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Lonely Banna Strand
(Roud 5234)
Mikey Kelleher
Quilty and Depford, London
Recorded in London 1977

Carroll Mackenzie Collection

 

Mikey Kelleher

It being on Good Friday morning, all in the month of May,
And a German ship lay signal, afloat in the bay.
With twenty thousand rifles, all ready for to land.
And no answer signal giving, from lonely Banna Strand.

A motor-car went was flying at the early morning gloom.
And a sudden crash, and in a stream, they fell and met their doom.
Two Irish boys lay dying, just like their hopes so grand,
And no answer signal giving, from lonely Banna Strand.

'No answer signal from the shore', Sir Roger sadly said,
'No comrades there to welcome me, alas! they must be dead;
I must do my duty', at once he mean to land,
And in a boat he pulled away into lonely Banna Strand.

A German ship lay anchored there, with rifles in galore.
And up comes a British ship and spoke, 'No German reach our shore;
You are our Empire enemy, and there I’ll bid you stand.
That no German foot shall ne'er pollute in lonely Banna Strand.'

They sailed for Queenstown Harbour, said Roger: 'We're undone.
Our good stout ship, our master, we have man on gun for gun.
I have twenty thousand rifles, they ne’er shall reach the land.
I will sink them all, and bid farewell to lonely Banna Strand.'

The R.I.C. was searching for Sir Roger high and low,
And they found him at McKenna's Fort, they said: 'You are our foe.'
He said: 'I'm Roger Casement, I came to my native land,
I meant to free my country in lonely Banna Strand.'

They took Sir Roger prisoner and they sailed for London Town,
On a Tower they placed him, a traitor to the Crown.
He said, 'I am no traitor, and in my trial I stand,
For bringing German rifles to lonely Banna Strand.’

Fare thee well, my native countrymen, I mean to set you free,
But alas, I fear I brought naught but woe and misery.
My curse unto the Germans, who persuaded me to land.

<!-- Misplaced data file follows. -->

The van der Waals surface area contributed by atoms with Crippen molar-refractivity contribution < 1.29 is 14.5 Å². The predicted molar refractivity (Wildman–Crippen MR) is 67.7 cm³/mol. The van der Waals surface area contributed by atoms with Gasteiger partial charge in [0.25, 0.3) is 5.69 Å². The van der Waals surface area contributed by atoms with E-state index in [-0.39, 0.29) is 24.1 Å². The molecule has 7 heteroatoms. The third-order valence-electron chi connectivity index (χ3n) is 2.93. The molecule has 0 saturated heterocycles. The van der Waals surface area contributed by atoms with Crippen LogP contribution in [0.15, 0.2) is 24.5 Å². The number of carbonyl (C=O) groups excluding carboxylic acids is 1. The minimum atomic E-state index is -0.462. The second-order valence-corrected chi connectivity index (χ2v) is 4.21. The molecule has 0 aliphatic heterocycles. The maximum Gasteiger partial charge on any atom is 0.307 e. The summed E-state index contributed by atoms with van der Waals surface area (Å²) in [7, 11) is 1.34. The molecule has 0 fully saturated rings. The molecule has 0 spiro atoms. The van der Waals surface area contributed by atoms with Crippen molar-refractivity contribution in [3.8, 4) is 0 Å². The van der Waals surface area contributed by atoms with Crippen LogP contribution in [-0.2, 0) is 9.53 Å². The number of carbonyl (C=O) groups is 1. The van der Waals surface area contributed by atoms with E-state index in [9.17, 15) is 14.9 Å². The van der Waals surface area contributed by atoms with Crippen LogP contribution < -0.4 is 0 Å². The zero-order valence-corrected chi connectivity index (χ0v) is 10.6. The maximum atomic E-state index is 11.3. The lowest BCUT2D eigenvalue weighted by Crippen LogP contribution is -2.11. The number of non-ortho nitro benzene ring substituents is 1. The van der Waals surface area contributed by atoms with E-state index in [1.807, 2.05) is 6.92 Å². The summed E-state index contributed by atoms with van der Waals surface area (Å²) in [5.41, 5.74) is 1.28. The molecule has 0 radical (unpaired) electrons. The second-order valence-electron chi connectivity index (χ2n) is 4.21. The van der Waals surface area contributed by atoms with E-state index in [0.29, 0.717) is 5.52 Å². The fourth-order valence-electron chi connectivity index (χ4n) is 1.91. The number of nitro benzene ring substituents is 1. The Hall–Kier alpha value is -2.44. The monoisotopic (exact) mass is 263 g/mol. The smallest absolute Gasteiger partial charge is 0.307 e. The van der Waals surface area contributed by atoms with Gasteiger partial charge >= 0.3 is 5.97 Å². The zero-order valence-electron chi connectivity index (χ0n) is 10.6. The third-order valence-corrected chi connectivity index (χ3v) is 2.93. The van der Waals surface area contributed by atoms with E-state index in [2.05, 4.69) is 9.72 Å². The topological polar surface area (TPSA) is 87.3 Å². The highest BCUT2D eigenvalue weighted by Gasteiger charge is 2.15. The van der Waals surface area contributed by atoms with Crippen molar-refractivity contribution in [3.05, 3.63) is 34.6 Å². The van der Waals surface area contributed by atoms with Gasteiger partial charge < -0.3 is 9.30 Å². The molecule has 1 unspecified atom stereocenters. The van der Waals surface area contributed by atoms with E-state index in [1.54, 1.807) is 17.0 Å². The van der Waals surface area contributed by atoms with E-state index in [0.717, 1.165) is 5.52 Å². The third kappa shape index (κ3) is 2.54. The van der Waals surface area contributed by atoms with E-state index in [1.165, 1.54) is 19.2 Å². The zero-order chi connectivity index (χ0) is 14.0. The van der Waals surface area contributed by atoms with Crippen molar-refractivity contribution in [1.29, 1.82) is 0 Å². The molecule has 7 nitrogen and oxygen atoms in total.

They fled and left me to my fate in lonely Banna Strand.’

It was in an English prison, they led him to his death.
'I'm dying for my country', he said in his last breath.
He was buried on a prison tomb, far away from his native land,
And the wild waves sing his Requiem in lonely Banna Strand.


"Roger David Casement (1864 – 1916) was a humanitarian campaigner and an Irish patriot, poet, revolutionary, and nationalist. He was a British consul, famous for his reports and activities against human rights abuses in the Congo and Peru and also for his dealings with Germany before Ireland’s Easter Rising in 1916. An Irish nationalist and Parnellite in his youth, he worked in Africa for commercial interests and later in the service of Britain. However, the Boer War and his consular investigation into atrocities in the Congo led Casement to anti-Imperialist and, ultimately, to Irish Republican and separatist political opinions. He sought to obtain German support for a rebellion in Ireland against British rule. Shortly before the Easter Rising, he landed in Ireland and was arrested. He was subsequently convicted and executed by the British for treason. His remains were buried in the yard at Pentonville prison until they were exhumed in 1965, when they were returned to Dublin with much pomp and ceremony, and on March 1st were re-interred in Glasnevin cemetery. An extra verse was added to 'Lonely Banna Strand' by an anonymous writer to mark the occasion:

They took Sir Roger home again in the year of '65,
And with his comrades of '16 in peace and tranquil lies,
His last fond wish, it is fulfilled, for to lie in his native land,
And the waves will roll in peace again on the lonely Banna Strand."
Jim Carroll


See also
Lonely Banna Strand sung by Tom Lenihan


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